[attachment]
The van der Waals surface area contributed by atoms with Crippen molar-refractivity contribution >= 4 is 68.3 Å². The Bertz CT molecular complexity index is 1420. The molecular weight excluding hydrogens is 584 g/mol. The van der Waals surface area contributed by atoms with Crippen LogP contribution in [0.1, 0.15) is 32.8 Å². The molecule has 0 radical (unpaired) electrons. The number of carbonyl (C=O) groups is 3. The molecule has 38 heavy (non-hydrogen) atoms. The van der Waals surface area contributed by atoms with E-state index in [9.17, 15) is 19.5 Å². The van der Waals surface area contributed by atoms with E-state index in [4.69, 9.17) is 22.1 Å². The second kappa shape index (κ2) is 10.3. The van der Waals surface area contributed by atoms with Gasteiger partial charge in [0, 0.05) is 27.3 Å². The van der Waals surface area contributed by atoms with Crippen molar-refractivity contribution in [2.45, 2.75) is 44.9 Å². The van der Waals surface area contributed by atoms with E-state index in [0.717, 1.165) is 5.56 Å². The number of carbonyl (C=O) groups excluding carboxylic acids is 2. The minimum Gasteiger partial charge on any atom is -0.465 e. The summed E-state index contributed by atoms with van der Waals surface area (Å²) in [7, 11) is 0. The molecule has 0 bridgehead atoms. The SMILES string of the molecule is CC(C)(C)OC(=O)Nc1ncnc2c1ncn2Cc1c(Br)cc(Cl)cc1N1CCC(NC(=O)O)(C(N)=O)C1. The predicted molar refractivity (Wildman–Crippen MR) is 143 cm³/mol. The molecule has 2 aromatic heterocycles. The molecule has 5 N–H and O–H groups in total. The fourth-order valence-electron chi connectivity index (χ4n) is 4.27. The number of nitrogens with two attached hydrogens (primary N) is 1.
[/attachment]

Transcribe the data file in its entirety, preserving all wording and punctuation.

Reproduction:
The van der Waals surface area contributed by atoms with Crippen molar-refractivity contribution >= 4 is 68.3 Å². The Bertz CT molecular complexity index is 1420. The molecular weight excluding hydrogens is 584 g/mol. The van der Waals surface area contributed by atoms with Crippen LogP contribution in [0.1, 0.15) is 32.8 Å². The molecule has 0 radical (unpaired) electrons. The number of carbonyl (C=O) groups is 3. The molecule has 38 heavy (non-hydrogen) atoms. The van der Waals surface area contributed by atoms with E-state index in [9.17, 15) is 19.5 Å². The van der Waals surface area contributed by atoms with E-state index in [4.69, 9.17) is 22.1 Å². The second kappa shape index (κ2) is 10.3. The van der Waals surface area contributed by atoms with Gasteiger partial charge in [0, 0.05) is 27.3 Å². The van der Waals surface area contributed by atoms with Crippen molar-refractivity contribution in [2.45, 2.75) is 44.9 Å². The van der Waals surface area contributed by atoms with E-state index in [0.717, 1.165) is 5.56 Å². The number of carbonyl (C=O) groups excluding carboxylic acids is 2. The minimum Gasteiger partial charge on any atom is -0.465 e. The summed E-state index contributed by atoms with van der Waals surface area (Å²) in [7, 11) is 0. The molecule has 0 bridgehead atoms. The SMILES string of the molecule is CC(C)(C)OC(=O)Nc1ncnc2c1ncn2Cc1c(Br)cc(Cl)cc1N1CCC(NC(=O)O)(C(N)=O)C1. The predicted molar refractivity (Wildman–Crippen MR) is 143 cm³/mol. The molecule has 2 aromatic heterocycles. The molecule has 5 N–H and O–H groups in total. The fourth-order valence-electron chi connectivity index (χ4n) is 4.27. The number of nitrogens with two attached hydrogens (primary N) is 1.